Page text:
Analysing the role and dynamics of the double toggle switch pattern in gene regulatory networks

A common theme in network science is the specific properties of scale-free neworks, where the node degree distribution follows a power law. Those networks were shown to emerge from simple aggregation rules (Barabasi et al, 2003), but also to underly critical behaviour in an array of contexts (Larremore et al, 2011) (Fronczak et al, 2006). This is perhaps why scale-free networks were shown to maximise information flows in an array of contexts (Massobrio et al, 2015) (Migliano et al, 2020), and indirectly why they are so prevalent in the natural world (Chialvo et al, 2010) (Friston et al, 2012).

This does not imply, however, that all networks are identical in function and behaviour. All types of scale-free networks present some mesoscopic features that seem to underly functional or architectural specificities (Milo et al, 2002). A basic function of developmental systems such as organisms is for example the ability to retain information through time, or in other words memory. However, the stochasticity of genetic expression rises questions on how gene regulatory networks may retain information through time.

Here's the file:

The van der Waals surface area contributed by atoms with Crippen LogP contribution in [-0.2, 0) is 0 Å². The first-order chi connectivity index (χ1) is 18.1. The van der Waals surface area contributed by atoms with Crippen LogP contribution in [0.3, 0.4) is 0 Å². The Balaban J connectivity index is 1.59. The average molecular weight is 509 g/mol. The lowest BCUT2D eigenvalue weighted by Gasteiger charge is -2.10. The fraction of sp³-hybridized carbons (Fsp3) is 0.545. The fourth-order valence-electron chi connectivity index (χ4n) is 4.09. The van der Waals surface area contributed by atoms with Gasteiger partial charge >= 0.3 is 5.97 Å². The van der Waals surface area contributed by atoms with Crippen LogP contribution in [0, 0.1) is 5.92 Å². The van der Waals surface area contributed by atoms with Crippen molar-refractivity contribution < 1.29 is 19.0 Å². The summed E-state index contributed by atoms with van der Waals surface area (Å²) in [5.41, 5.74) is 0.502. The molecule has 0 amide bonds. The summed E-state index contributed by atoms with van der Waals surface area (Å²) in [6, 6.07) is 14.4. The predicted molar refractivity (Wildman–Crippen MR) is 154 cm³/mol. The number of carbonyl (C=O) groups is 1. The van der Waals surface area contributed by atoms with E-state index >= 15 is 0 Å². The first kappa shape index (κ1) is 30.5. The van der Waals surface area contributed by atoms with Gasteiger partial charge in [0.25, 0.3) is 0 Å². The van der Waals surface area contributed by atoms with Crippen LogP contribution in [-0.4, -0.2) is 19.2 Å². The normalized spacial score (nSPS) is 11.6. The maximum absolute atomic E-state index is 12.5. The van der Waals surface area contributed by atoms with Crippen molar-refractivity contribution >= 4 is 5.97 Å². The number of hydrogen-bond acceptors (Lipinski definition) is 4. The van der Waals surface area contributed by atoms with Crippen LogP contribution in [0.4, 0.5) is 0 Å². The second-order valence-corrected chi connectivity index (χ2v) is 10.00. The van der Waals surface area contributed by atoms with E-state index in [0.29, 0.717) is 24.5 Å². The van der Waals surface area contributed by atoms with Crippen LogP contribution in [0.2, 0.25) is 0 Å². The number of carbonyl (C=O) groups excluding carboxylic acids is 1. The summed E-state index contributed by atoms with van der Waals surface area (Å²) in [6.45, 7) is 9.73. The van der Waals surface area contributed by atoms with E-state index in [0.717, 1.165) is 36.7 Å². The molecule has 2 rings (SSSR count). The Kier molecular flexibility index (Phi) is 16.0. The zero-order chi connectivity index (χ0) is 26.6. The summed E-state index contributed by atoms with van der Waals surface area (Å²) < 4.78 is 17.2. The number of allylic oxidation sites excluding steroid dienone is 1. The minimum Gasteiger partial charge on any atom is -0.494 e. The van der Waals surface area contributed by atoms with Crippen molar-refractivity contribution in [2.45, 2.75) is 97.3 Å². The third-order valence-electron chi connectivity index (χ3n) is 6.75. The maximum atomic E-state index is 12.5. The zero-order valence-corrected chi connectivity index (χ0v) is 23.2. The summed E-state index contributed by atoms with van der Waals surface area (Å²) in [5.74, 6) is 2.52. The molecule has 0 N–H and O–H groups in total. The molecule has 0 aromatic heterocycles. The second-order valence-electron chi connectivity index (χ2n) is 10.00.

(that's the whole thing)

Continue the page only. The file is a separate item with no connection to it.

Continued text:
The goal of this study is to assess the ability of the double toggle switch pattern to fulfill this function in gene regulatory networks. Using Herbach et al, 2017's model of genetic expression dynamics, I will build from scratch a model of this pattern, and assess in what conditions it may respond to environmental information and retain it through time. The complete version of my report, from which all figures are extracted, can be found here.